World Asthma Day is an annual event organized by the Global Initiative for Asthma (GINA) to improve asthma awareness and care around the world.
World Asthma Day takes place each year on the first Tuesday in May. The aim is to improve asthma care and awareness of asthma around the world.
- Asthma is one of the major noncommunicable diseases. It is a chronic disease of the the air passages of the lungs which inflames and narrows them.
- Some 235 million people currently suffer from asthma. It is a common disease among children.
- Most asthma-related deaths occur in low- and lower-middle income countries.
- According to the latest WHO estimates, released in December 2016, there were 383 000 deaths due to asthma in 2015.
- The strongest risk factors for developing asthma are inhaled substances and particles that may provoke allergic reactions or irritate the airways.
- Medication can control asthma. Avoiding asthma triggers can also reduce the severity of asthma.
- Appropriate management of asthma can enable people to enjoy a good quality of life.
The fundamental causes of asthma are not completely understood. The strongest risk factors for developing asthma are a combination of genetic predisposition with environmental exposure to inhaled substances and particles that may provoke allergic reactions or irritate the airways, such as:
- indoor allergens (for example, house dust mites in bedding, carpets and stuffed furniture, pollution and pet dander)
- outdoor allergens (such as pollens and moulds)
- tobacco smoke
- chemical irritants in the workplace
- air pollution.
Other triggers can include cold air, extreme emotional arousal such as anger or fear, and physical exercise. Even certain medications can trigger asthma: aspirin and other non-steroid anti-inflammatory drugs, and beta-blockers (which are used to treat high blood pressure, heart conditions and migraine).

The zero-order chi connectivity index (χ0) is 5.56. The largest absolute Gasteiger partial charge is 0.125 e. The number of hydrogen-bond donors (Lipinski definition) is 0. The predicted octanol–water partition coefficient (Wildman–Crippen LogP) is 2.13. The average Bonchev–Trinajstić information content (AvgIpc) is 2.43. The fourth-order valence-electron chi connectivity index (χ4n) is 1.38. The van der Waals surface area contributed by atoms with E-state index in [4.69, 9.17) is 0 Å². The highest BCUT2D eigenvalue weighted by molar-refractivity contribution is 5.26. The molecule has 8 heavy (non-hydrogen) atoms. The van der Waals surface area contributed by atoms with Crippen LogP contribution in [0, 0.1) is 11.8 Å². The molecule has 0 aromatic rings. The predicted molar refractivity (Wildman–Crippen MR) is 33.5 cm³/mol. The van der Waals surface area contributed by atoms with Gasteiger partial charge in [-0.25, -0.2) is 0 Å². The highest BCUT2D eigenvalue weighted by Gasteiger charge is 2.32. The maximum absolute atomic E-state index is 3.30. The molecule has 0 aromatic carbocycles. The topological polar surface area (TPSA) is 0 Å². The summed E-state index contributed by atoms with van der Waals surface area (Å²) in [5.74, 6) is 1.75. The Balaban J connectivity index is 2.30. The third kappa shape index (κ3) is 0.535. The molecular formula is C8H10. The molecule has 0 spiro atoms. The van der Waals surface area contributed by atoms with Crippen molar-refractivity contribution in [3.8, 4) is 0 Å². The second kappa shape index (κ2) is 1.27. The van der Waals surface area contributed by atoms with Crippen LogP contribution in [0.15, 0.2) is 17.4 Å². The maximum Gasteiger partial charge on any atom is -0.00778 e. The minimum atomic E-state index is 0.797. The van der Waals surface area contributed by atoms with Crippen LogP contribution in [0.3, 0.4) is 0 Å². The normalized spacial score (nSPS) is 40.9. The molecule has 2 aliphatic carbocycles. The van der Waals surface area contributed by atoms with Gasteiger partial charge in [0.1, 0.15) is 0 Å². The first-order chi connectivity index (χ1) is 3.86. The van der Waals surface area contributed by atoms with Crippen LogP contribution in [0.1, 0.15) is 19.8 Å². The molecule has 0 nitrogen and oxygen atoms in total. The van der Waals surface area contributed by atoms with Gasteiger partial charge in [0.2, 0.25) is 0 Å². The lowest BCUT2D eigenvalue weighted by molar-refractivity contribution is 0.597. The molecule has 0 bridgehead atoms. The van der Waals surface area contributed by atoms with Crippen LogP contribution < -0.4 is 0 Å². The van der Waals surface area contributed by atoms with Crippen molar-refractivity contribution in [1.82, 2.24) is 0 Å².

Urbanization has been associated with an increase in asthma. But the exact nature of this relationship is unclear.
Reducing the asthma burden
Although asthma cannot be cured, appropriate management can control the disease and enable people to enjoy a good quality of life. Short-term medications are used to relieve symptoms. Medications such as inhaled corticosteroids are needed to control the progression of severe asthma and reduce asthma exacerbation and deaths.
People with persistent symptoms must take long-term medication daily to control the underlying inflammation and prevent symptoms and exacerbations. Inadequate access to medicines and health services is one of the important reasons for the poor control of asthma in many settings.
Medication is not the only way to control asthma. It is also important to avoid asthma triggers – stimuli that irritate and inflame the airways. With medical support, each asthma patient must learn what triggers he or she should avoid.
Although asthma does not kill on the scale of chronic obstructive pulmonary disease (COPD) or other chronic diseases, failure to use appropriate medications or to adhere to treatment can lead to death.